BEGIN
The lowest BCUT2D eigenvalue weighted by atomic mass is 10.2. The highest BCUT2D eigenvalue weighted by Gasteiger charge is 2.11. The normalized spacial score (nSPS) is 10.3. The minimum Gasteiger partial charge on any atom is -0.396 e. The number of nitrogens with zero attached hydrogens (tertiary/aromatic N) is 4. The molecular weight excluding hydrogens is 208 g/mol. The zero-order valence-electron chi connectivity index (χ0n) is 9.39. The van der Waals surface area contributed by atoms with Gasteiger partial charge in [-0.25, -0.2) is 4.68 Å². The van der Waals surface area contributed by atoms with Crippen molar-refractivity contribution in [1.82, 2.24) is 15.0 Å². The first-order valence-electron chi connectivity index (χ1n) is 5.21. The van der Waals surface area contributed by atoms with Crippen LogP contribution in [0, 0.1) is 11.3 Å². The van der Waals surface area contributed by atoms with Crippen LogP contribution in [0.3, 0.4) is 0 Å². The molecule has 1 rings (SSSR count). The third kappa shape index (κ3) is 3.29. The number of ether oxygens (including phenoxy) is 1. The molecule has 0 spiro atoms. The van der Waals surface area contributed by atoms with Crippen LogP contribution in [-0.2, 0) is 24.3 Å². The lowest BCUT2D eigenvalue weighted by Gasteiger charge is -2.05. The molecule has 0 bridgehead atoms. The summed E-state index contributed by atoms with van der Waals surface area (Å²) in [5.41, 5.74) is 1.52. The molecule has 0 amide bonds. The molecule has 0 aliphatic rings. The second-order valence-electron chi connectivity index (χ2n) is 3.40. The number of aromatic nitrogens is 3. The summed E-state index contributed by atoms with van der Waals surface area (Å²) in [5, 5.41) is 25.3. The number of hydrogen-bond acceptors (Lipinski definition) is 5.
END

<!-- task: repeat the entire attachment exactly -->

The lowest BCUT2D eigenvalue weighted by atomic mass is 10.2. The highest BCUT2D eigenvalue weighted by Gasteiger charge is 2.11. The normalized spacial score (nSPS) is 10.3. The minimum Gasteiger partial charge on any atom is -0.396 e. The number of nitrogens with zero attached hydrogens (tertiary/aromatic N) is 4. The molecular weight excluding hydrogens is 208 g/mol. The zero-order valence-electron chi connectivity index (χ0n) is 9.39. The van der Waals surface area contributed by atoms with Gasteiger partial charge in [-0.25, -0.2) is 4.68 Å². The van der Waals surface area contributed by atoms with Crippen molar-refractivity contribution in [1.82, 2.24) is 15.0 Å². The first-order valence-electron chi connectivity index (χ1n) is 5.21. The van der Waals surface area contributed by atoms with Crippen LogP contribution in [0, 0.1) is 11.3 Å². The van der Waals surface area contributed by atoms with Crippen LogP contribution in [0.3, 0.4) is 0 Å². The molecule has 1 rings (SSSR count). The third kappa shape index (κ3) is 3.29. The number of ether oxygens (including phenoxy) is 1. The molecule has 0 spiro atoms. The van der Waals surface area contributed by atoms with Crippen LogP contribution in [-0.2, 0) is 24.3 Å². The lowest BCUT2D eigenvalue weighted by Gasteiger charge is -2.05. The molecule has 0 bridgehead atoms. The summed E-state index contributed by atoms with van der Waals surface area (Å²) in [5.41, 5.74) is 1.52. The molecule has 0 amide bonds. The molecule has 0 aliphatic rings. The second-order valence-electron chi connectivity index (χ2n) is 3.40. The number of aromatic nitrogens is 3. The summed E-state index contributed by atoms with van der Waals surface area (Å²) in [5, 5.41) is 25.3. The number of hydrogen-bond acceptors (Lipinski definition) is 5.